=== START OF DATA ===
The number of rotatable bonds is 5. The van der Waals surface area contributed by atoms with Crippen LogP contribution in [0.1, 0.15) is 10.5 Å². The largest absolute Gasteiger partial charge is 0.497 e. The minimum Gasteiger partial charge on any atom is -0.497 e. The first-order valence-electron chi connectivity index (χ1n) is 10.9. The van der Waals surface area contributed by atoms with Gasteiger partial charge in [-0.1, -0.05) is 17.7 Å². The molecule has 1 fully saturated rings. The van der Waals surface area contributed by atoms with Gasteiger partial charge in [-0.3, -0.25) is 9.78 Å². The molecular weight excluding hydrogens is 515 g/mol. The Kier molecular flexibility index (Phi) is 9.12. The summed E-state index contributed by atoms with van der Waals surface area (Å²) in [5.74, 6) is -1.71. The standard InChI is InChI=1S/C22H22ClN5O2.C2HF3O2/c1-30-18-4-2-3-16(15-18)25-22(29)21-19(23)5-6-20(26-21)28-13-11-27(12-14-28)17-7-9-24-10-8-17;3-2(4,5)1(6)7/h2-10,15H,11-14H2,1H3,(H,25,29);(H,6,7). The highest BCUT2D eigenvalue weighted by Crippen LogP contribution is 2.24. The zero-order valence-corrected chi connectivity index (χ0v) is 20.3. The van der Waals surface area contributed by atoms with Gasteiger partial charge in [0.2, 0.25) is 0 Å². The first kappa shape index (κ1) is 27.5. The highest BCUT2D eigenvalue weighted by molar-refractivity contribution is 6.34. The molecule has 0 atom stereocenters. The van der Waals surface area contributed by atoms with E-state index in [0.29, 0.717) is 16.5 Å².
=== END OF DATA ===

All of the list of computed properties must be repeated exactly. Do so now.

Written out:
The number of rotatable bonds is 5. The van der Waals surface area contributed by atoms with Crippen LogP contribution in [0.1, 0.15) is 10.5 Å². The largest absolute Gasteiger partial charge is 0.497 e. The minimum Gasteiger partial charge on any atom is -0.497 e. The first-order valence-electron chi connectivity index (χ1n) is 10.9. The van der Waals surface area contributed by atoms with Gasteiger partial charge in [-0.1, -0.05) is 17.7 Å². The molecule has 1 fully saturated rings. The van der Waals surface area contributed by atoms with Gasteiger partial charge in [-0.3, -0.25) is 9.78 Å². The molecular weight excluding hydrogens is 515 g/mol. The Kier molecular flexibility index (Phi) is 9.12. The summed E-state index contributed by atoms with van der Waals surface area (Å²) in [5.74, 6) is -1.71. The standard InChI is InChI=1S/C22H22ClN5O2.C2HF3O2/c1-30-18-4-2-3-16(15-18)25-22(29)21-19(23)5-6-20(26-21)28-13-11-27(12-14-28)17-7-9-24-10-8-17;3-2(4,5)1(6)7/h2-10,15H,11-14H2,1H3,(H,25,29);(H,6,7). The highest BCUT2D eigenvalue weighted by Crippen LogP contribution is 2.24. The zero-order valence-corrected chi connectivity index (χ0v) is 20.3. The van der Waals surface area contributed by atoms with Gasteiger partial charge in [0.2, 0.25) is 0 Å². The first kappa shape index (κ1) is 27.5. The highest BCUT2D eigenvalue weighted by molar-refractivity contribution is 6.34. The molecule has 0 atom stereocenters. The van der Waals surface area contributed by atoms with E-state index in [0.29, 0.717) is 16.5 Å².